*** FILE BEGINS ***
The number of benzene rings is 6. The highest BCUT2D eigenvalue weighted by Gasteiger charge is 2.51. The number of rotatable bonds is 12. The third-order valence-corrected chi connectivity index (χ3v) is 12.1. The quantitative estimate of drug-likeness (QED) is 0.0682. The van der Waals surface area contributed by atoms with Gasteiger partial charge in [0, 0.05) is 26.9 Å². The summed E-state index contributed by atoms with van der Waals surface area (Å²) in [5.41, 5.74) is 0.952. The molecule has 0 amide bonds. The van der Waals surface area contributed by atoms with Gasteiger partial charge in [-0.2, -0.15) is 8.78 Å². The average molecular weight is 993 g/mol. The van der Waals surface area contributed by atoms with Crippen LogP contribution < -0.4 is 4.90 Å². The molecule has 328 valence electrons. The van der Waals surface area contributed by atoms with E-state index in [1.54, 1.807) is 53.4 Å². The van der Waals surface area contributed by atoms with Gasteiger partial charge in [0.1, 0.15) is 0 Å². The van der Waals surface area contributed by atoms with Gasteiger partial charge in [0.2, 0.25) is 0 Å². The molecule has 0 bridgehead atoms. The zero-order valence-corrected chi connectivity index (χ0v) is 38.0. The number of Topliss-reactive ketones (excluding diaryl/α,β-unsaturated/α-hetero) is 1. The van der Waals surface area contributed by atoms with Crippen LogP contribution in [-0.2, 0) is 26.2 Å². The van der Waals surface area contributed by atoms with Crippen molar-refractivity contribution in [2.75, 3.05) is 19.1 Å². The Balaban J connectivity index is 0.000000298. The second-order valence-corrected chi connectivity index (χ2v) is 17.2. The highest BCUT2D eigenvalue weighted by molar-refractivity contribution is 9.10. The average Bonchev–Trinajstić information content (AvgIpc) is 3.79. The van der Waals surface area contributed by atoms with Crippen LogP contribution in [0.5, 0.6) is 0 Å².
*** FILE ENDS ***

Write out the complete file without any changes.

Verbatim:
The number of benzene rings is 6. The highest BCUT2D eigenvalue weighted by Gasteiger charge is 2.51. The number of rotatable bonds is 12. The third-order valence-corrected chi connectivity index (χ3v) is 12.1. The quantitative estimate of drug-likeness (QED) is 0.0682. The van der Waals surface area contributed by atoms with Gasteiger partial charge in [0, 0.05) is 26.9 Å². The summed E-state index contributed by atoms with van der Waals surface area (Å²) in [5.41, 5.74) is 0.952. The molecule has 0 amide bonds. The van der Waals surface area contributed by atoms with Gasteiger partial charge in [-0.2, -0.15) is 8.78 Å². The average molecular weight is 993 g/mol. The van der Waals surface area contributed by atoms with Crippen LogP contribution < -0.4 is 4.90 Å². The molecule has 328 valence electrons. The van der Waals surface area contributed by atoms with E-state index in [1.54, 1.807) is 53.4 Å². The van der Waals surface area contributed by atoms with Gasteiger partial charge in [0.1, 0.15) is 0 Å². The van der Waals surface area contributed by atoms with Gasteiger partial charge in [0.2, 0.25) is 0 Å². The molecule has 0 bridgehead atoms. The zero-order valence-corrected chi connectivity index (χ0v) is 38.0. The number of Topliss-reactive ketones (excluding diaryl/α,β-unsaturated/α-hetero) is 1. The van der Waals surface area contributed by atoms with Crippen LogP contribution in [-0.2, 0) is 26.2 Å². The van der Waals surface area contributed by atoms with Crippen molar-refractivity contribution in [2.75, 3.05) is 19.1 Å². The Balaban J connectivity index is 0.000000298. The second-order valence-corrected chi connectivity index (χ2v) is 17.2. The highest BCUT2D eigenvalue weighted by molar-refractivity contribution is 9.10. The average Bonchev–Trinajstić information content (AvgIpc) is 3.79. The van der Waals surface area contributed by atoms with Crippen LogP contribution in [0.5, 0.6) is 0 Å².